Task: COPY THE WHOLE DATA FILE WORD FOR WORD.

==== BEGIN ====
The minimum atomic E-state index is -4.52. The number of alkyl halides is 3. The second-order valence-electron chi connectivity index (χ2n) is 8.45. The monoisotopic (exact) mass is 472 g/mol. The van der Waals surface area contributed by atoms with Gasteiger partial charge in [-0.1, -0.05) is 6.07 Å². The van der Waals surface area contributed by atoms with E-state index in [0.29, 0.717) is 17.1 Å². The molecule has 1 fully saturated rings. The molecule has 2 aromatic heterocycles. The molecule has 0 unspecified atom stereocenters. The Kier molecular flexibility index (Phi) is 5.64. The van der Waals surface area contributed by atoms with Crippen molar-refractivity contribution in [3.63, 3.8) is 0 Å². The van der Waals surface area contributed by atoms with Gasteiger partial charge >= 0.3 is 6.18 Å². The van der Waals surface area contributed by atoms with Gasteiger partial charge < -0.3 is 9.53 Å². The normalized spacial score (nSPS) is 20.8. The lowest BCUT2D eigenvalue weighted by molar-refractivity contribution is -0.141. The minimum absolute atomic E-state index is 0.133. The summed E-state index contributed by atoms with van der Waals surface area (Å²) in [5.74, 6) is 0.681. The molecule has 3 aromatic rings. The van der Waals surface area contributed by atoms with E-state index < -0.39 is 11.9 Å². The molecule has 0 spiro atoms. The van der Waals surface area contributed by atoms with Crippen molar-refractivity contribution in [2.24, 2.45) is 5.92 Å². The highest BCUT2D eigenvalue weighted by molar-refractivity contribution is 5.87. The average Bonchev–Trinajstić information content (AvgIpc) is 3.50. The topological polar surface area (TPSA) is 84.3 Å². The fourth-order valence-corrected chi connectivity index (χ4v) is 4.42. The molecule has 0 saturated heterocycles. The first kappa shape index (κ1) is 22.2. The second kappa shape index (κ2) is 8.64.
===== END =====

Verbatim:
The minimum atomic E-state index is -4.52. The number of alkyl halides is 3. The second-order valence-electron chi connectivity index (χ2n) is 8.45. The monoisotopic (exact) mass is 472 g/mol. The van der Waals surface area contributed by atoms with Gasteiger partial charge in [-0.1, -0.05) is 6.07 Å². The van der Waals surface area contributed by atoms with E-state index in [0.29, 0.717) is 17.1 Å². The molecule has 1 fully saturated rings. The molecule has 2 aromatic heterocycles. The molecule has 0 unspecified atom stereocenters. The Kier molecular flexibility index (Phi) is 5.64. The van der Waals surface area contributed by atoms with Crippen molar-refractivity contribution in [3.63, 3.8) is 0 Å². The van der Waals surface area contributed by atoms with Gasteiger partial charge >= 0.3 is 6.18 Å². The van der Waals surface area contributed by atoms with Gasteiger partial charge < -0.3 is 9.53 Å². The normalized spacial score (nSPS) is 20.8. The lowest BCUT2D eigenvalue weighted by molar-refractivity contribution is -0.141. The minimum absolute atomic E-state index is 0.133. The summed E-state index contributed by atoms with van der Waals surface area (Å²) in [5.74, 6) is 0.681. The molecule has 3 aromatic rings. The van der Waals surface area contributed by atoms with E-state index < -0.39 is 11.9 Å². The molecule has 0 spiro atoms. The van der Waals surface area contributed by atoms with Crippen molar-refractivity contribution in [2.24, 2.45) is 5.92 Å². The highest BCUT2D eigenvalue weighted by molar-refractivity contribution is 5.87. The average Bonchev–Trinajstić information content (AvgIpc) is 3.50. The topological polar surface area (TPSA) is 84.3 Å². The fourth-order valence-corrected chi connectivity index (χ4v) is 4.42. The molecule has 0 saturated heterocycles. The first kappa shape index (κ1) is 22.2. The second kappa shape index (κ2) is 8.64.